By Clive Kandel
Made by Cartier London in 1937 for Countess Granard, to be worn at the coronation of King George VI and Queen Elizabeth. Countess Granard was born Beatrice Mills, daughter of American mega financier Ogden Mills. One of many American heiresses enriching European aristocracy, in 1909 she married minor Irish nobility, Bernard Forbes, 8th Earl of Granard. The marriage was seen as a step down compared to Consuelo Vanderbilt’s marriage to the Duke of Marlborough.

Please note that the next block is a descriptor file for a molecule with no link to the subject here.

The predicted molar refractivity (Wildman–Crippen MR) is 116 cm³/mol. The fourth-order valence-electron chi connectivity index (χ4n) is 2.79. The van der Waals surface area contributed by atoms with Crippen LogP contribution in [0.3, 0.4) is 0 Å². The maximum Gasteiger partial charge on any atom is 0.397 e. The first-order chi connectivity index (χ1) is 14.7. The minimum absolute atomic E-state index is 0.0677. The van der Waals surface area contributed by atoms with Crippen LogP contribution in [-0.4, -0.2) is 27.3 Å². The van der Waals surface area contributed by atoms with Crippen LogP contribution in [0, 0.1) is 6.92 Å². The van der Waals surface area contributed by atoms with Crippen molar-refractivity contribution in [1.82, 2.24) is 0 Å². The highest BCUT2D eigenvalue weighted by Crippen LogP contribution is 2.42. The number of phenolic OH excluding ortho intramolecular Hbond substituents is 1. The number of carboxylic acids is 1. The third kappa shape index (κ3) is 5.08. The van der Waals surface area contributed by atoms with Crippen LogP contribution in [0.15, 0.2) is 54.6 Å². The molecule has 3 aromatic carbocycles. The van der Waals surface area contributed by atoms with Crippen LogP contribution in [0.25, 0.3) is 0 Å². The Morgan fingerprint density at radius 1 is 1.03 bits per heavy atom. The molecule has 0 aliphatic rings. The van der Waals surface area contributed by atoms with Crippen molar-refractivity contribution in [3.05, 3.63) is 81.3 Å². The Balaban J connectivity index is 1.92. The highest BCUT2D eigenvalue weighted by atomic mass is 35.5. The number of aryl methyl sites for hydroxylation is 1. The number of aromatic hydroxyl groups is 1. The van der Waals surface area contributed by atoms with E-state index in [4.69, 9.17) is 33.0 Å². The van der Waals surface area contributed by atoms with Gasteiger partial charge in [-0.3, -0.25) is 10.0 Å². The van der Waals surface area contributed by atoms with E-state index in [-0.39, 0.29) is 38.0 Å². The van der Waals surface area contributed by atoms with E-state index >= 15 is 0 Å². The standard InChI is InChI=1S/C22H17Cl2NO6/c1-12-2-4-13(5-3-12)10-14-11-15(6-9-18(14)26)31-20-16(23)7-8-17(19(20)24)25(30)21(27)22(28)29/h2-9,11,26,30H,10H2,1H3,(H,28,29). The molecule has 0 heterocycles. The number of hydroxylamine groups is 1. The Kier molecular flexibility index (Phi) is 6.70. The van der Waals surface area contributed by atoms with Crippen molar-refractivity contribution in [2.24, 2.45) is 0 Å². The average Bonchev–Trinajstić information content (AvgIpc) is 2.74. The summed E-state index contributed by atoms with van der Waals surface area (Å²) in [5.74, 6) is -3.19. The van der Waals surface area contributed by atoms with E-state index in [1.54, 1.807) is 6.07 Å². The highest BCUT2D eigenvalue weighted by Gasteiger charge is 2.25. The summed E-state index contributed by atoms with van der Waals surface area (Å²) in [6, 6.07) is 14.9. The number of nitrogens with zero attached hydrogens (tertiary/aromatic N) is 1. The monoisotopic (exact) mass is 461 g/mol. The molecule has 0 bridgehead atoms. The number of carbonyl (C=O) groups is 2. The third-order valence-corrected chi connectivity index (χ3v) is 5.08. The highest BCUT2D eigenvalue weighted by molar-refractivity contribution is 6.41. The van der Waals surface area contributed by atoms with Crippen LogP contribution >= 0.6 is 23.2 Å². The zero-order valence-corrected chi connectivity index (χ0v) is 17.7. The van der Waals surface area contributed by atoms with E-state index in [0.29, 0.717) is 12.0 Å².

The tiara was made by breaking up many older diamond jewels supplied by Lady Granard to Cartier. The Persian diamond set motifs were detachable to be worn as clips and the larger stones could be detached for other uses. The tiara was made to impress and it is certainly one of the most important of all the tiaras that were worn at the coronation. The second image is Lady Granard in the 1950s at her home at 73 rue de Varenne in Paris.